Researchers at The University of Texas MD Anderson Cancer Center and the Fred Hutchinson Cancer Research Center, Seattle, have published their results on the Prostate Cancer Prevention Trial, whereby healthy men actively participating in all the steps of the trial are most likely to undergo a biopsy.
The study, entitled “Factors Associated with Adherence to an End-of-Study Biopsy: Lessons from the Prostate Cancer Prevention Trial (SWOG-Coordinated Intergroup Study S9217)” and published in the Cancer Epidemiology, Biomarkers and Prevention journal, analyzed patients undergoing a 7-year randomized, double-blind, placebo-controlled trial to assess the efficacy of finasteride, a synthetic drug for the treatment of benign prostatic hyperplasia, in the prevention of prostate cancer.
The researchers designed a systematic model to identify factors associated with men adhering to the end-of-study (EOS) biopsy requirement of the trial, an invasive procedure that histologically detects whether or not cancer cells are present in the prostate gland. Assessed factors included psychosocial outcomes, participant health status, participant adherence, and characteristics of the clinical sites at which the study was conducted.
“Our study is unique because it evaluated factors prospectively associated with an invasive biopsy for a cancer prevention trial, not a cancer treatment trial,” Ellen R. Gritz, Ph.D., chair of Behavioral Science at MD Anderson, and lead author on the study said in an MD Anderson press release.
The prevention trial was coordinated by SWOG, a cancer research cooperative group designing and conducting multidisciplinary clinical trials, and involved 219 different sites and more that 18,000 men. Moreover, participants were given educational materials regarding both the study and biopsy procedures, and were asked to regularly attend their appointments throughout the trial.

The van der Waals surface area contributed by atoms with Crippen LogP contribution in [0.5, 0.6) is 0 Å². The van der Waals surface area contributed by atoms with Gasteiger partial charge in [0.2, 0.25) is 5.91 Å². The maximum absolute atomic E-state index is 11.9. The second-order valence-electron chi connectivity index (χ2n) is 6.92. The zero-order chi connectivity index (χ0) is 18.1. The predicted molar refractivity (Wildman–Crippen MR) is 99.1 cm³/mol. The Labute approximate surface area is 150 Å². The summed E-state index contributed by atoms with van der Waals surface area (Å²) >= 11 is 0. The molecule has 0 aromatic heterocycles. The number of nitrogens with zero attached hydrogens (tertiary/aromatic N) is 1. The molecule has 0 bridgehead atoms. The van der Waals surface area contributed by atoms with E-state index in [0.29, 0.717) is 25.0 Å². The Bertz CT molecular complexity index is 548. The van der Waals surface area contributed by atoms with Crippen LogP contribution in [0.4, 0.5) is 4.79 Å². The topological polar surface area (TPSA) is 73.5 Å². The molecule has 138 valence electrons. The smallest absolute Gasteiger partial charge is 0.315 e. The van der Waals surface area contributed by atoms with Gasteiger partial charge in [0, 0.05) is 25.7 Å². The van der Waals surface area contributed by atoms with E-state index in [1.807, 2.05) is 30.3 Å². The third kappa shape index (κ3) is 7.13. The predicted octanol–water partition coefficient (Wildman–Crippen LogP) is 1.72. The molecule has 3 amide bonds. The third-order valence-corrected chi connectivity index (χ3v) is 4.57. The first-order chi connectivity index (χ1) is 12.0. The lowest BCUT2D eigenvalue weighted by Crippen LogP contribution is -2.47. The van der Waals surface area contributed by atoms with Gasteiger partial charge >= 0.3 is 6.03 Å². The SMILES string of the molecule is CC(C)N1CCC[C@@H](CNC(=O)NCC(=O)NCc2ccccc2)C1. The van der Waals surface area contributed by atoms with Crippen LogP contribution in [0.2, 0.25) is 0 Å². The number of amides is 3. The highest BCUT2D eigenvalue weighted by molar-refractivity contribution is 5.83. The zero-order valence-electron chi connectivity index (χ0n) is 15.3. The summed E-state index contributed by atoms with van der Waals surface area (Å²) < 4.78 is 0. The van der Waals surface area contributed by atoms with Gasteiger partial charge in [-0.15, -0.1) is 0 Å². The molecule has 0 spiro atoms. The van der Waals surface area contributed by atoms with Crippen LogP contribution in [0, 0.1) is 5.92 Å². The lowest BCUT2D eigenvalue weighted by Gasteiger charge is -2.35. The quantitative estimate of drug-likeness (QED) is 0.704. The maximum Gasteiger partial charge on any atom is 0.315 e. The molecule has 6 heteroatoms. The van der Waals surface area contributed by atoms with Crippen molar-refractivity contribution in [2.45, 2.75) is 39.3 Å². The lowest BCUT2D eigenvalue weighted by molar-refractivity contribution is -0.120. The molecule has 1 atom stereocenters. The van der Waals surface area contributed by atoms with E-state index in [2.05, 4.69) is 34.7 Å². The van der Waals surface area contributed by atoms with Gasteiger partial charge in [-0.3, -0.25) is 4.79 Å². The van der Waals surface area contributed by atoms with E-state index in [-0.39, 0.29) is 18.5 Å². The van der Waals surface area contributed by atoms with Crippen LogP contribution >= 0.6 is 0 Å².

”The biopsy provided the biological specimens that could be tested to see if a man’s prostate cells were cancer-free after seven years on the trial,” Carol Moinpour, Ph.D., of the Fred Hutchinson Cancer Research Center added in the press release.
The results demonstrated that patients were more likely to adhere to the EOS biopsy if one year prior to the biopsy they were adherent to the study drug, kept appointments, underwent required tests and were in good health.
Furthermore, men who had an EOS biopsy were more likely to start finasteride treatment (84%), undergo a digital rectal exam or PSA test (98%) when compared to patients who were not biopsied (47% and 75% respectively).
“We also found that participants were more likely to adhere to biopsies if the study site that recruited the participant enrolled more than 200 participants and/or had resources for conducting activities to encourage continued participation in the trial,” added Dr. Gritz.
Understanding adherence behaviors in clinical trial patients is a powerful tool to identify which participants are at risk for noncompliance to a study requirement, creating model adherence intervention strategies that can improve the development of future trials.
The research was funded by the Public Service Health from the Department of Cancer Prevention, National Cancer Institute (NCI), NIH, Department of Health and Human Services.